Title: Early New Zealand Botanical Art

Author: F. Bruce Sampson

Publication details: Reed Methuen, 1985, Auckland

Digital publication kindly authorised by: F. Bruce Sampson

Part of: New Zealand Texts Collection

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Early New Zealand Botanical Art

XIV — Thomas Kirk's Forest Flora of New Zealand

page 115

Thomas Kirk's Forest Flora of New Zealand

This book, commissioned by the New Zealand Government, was published in l889. It contains 159 lithographic plates, of which seven are from photos, and illustrates 108 currently recognised species of trees and shrubs, including conifers. A good feature of the book is that any distinctive juvenile forms are illustrated. Most plants are depicted their natural size, but enlarged figures of flowers and fruits are frequently included. A less attractive feature is that "no attempt was made to arrange the species in systematic order", as it was intended that the work would be published in parts.

The plants chosen were all of economic or potentially economic value. Kirk's text describes each plant, its cultivation, properties, uses and distribution, and comments on each plate. His style of writing is superb, and the book makes fascinating reading, especially in its historical detail. One reads, for instance, that the heartwood of ake-ake (Dodonaea viscosa) is so tough that it was used, with good results, as a substitute for brass in machine bearings.

At least one copy of Forest Flora has (hand) coloured plates, and this is in the Turnbull Library, Wellington. Forest Flora sold for twelve shillings and sixpence, "in order to bring this valuable work within the reach of all" (George Didsbury, Government Printer).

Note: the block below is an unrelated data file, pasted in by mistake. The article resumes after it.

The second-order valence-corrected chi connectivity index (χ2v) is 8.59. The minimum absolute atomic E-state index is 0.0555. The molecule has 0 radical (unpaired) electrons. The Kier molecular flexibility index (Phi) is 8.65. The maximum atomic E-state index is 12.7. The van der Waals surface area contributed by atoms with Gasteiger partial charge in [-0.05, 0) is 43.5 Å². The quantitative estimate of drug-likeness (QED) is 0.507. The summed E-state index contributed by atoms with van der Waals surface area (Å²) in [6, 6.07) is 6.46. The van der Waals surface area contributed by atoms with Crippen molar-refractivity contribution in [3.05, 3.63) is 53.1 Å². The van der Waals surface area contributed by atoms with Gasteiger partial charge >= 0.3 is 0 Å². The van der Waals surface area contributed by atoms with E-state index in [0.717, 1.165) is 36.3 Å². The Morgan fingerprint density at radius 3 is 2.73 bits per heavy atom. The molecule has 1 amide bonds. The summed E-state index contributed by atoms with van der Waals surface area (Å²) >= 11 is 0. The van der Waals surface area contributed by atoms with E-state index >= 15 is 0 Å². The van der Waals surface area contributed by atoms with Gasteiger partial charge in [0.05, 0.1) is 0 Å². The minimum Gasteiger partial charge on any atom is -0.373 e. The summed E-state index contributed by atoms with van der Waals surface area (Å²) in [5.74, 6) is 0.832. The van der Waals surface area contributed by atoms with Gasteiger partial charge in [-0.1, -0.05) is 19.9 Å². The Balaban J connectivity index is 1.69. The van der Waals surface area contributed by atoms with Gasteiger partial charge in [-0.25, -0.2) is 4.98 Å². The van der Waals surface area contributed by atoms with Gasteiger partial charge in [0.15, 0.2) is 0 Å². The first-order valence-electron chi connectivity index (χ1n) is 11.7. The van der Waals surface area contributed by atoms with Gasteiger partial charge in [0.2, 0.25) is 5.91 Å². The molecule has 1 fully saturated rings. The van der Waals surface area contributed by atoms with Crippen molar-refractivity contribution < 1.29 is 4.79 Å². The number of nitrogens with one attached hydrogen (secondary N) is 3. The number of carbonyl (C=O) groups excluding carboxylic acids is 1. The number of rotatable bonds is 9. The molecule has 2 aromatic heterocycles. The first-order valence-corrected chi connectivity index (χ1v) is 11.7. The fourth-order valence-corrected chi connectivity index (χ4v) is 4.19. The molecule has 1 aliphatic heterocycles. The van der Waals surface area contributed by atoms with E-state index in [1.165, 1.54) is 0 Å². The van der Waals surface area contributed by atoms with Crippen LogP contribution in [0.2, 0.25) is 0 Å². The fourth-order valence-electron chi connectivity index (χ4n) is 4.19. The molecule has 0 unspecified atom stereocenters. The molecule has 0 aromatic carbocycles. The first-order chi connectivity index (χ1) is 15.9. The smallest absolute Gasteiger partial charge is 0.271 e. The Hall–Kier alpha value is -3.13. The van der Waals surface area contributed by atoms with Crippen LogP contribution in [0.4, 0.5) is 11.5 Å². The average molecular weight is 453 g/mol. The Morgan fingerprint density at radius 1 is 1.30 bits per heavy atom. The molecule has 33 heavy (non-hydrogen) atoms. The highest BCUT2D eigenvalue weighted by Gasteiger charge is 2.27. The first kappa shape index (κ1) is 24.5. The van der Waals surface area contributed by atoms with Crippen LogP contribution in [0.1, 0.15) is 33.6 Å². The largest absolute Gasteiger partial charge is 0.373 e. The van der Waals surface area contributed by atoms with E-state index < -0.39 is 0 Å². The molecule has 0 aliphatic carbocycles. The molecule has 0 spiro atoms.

Thomas Kirk's life

As Thomas Cheeseman and Leonard Cockayne noted, Thomas Kirk (1828-98) was New Zealand's most important botanist in the decades following publication of Joseph D. Hooker's Handbook of the New Zealand Flora (1864-7). He wrote some 150 papers on the New Zealand flora, most published in Transactions of the New Zealand Institute. Thomas Kirk was born in Coventry (18 January 1828). He received no official schooling but was well educated by his parents. He worked first in the family nursery and landscaping business. His great interest in natural science was fostered at an early age, and his first paper, on ferns, was published when he was nineteen. At twenty-two he married and on the death of his father managed the page 116 nursery business for a time. However, the hard work involved affected his health and he developed a permanent chest weakness, possibly tuberculosis. He therefore sought less physically demanding work and became bookkeeper, and in time partner, at Newark's, a large timber mill in Coventry. Continuing health problems and hard economic times persuaded him to emigrate to New Zealand with his wife and their four children in 1862.

On arriving in Auckland, his first employment was, it seems, breaking rocks at Mount Eden, hardly an ideal way to recover from the effects of acute seasickness. He then became a timber merchant in Auckland. Soon after arriving, he began his botanical explorations. In 1866, with Frederick Hutton, a trained geologist and later professor of biology at Canterbury University College, he explored Little Barrier and Great Barrier Islands. Their suggestion that Little Barrier Island be made a plant and animal sanctuary produced no immediate results. In 1868, on the recommendation of Hutton, Thomas Kirk became curator and secretary of the Auckland Institute and Museum, and was also in charge of the Meteorological Observatory. During this time he explored much of the North Island and published descriptions of new plant species. Today, some 200 of the names he gave to what he considered to be new species are still valid (Moore, 1973).

As a former timber merchant, Kirk deplored the "wantonness" whereby best-quality timber such as kauri (Agathis australis) was used "for purposes that would be equally well served by timber of an inferior quality". He drew attention to trees like rewarewa (Knightia excelsa), which were left to rot when forest was cleared for farmland because they were too perishable for external timber and "difficult of combustion" for firewood. Yet such timber, with its attractive and unusual grain, would, he noted, yield a handsome profit if exported to England for cabinetmaking.